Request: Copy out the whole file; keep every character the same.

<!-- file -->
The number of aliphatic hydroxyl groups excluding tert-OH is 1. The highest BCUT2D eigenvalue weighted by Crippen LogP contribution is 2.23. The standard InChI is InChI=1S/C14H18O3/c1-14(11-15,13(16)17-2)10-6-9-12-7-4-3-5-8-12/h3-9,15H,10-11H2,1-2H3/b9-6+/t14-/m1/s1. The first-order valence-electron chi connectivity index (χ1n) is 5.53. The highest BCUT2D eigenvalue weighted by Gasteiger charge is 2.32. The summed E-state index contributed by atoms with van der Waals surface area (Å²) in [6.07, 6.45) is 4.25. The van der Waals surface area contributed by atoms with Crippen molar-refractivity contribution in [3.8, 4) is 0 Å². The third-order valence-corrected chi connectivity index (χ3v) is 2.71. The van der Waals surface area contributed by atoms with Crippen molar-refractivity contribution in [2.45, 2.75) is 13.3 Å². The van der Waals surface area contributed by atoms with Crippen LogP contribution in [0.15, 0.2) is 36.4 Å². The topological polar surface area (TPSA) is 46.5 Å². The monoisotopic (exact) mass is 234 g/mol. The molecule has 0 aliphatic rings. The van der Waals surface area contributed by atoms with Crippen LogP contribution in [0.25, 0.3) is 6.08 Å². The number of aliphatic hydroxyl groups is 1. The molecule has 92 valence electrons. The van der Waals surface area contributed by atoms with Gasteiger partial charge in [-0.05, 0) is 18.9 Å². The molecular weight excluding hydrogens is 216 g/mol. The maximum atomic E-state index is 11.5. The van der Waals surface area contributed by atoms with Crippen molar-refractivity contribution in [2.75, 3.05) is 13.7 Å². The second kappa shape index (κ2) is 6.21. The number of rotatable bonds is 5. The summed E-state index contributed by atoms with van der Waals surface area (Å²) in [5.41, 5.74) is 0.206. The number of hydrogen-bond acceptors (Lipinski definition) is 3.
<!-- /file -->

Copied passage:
The number of aliphatic hydroxyl groups excluding tert-OH is 1. The highest BCUT2D eigenvalue weighted by Crippen LogP contribution is 2.23. The standard InChI is InChI=1S/C14H18O3/c1-14(11-15,13(16)17-2)10-6-9-12-7-4-3-5-8-12/h3-9,15H,10-11H2,1-2H3/b9-6+/t14-/m1/s1. The first-order valence-electron chi connectivity index (χ1n) is 5.53. The highest BCUT2D eigenvalue weighted by Gasteiger charge is 2.32. The summed E-state index contributed by atoms with van der Waals surface area (Å²) in [6.07, 6.45) is 4.25. The van der Waals surface area contributed by atoms with Crippen molar-refractivity contribution in [3.8, 4) is 0 Å². The third-order valence-corrected chi connectivity index (χ3v) is 2.71. The van der Waals surface area contributed by atoms with Crippen molar-refractivity contribution in [2.45, 2.75) is 13.3 Å². The van der Waals surface area contributed by atoms with Crippen LogP contribution in [0.15, 0.2) is 36.4 Å². The topological polar surface area (TPSA) is 46.5 Å². The monoisotopic (exact) mass is 234 g/mol. The molecule has 0 aliphatic rings. The van der Waals surface area contributed by atoms with Crippen LogP contribution in [0.25, 0.3) is 6.08 Å². The number of aliphatic hydroxyl groups is 1. The molecule has 92 valence electrons. The van der Waals surface area contributed by atoms with Gasteiger partial charge in [-0.05, 0) is 18.9 Å². The molecular weight excluding hydrogens is 216 g/mol. The maximum atomic E-state index is 11.5. The van der Waals surface area contributed by atoms with Crippen molar-refractivity contribution in [2.75, 3.05) is 13.7 Å². The second kappa shape index (κ2) is 6.21. The number of rotatable bonds is 5. The summed E-state index contributed by atoms with van der Waals surface area (Å²) in [5.41, 5.74) is 0.206. The number of hydrogen-bond acceptors (Lipinski definition) is 3.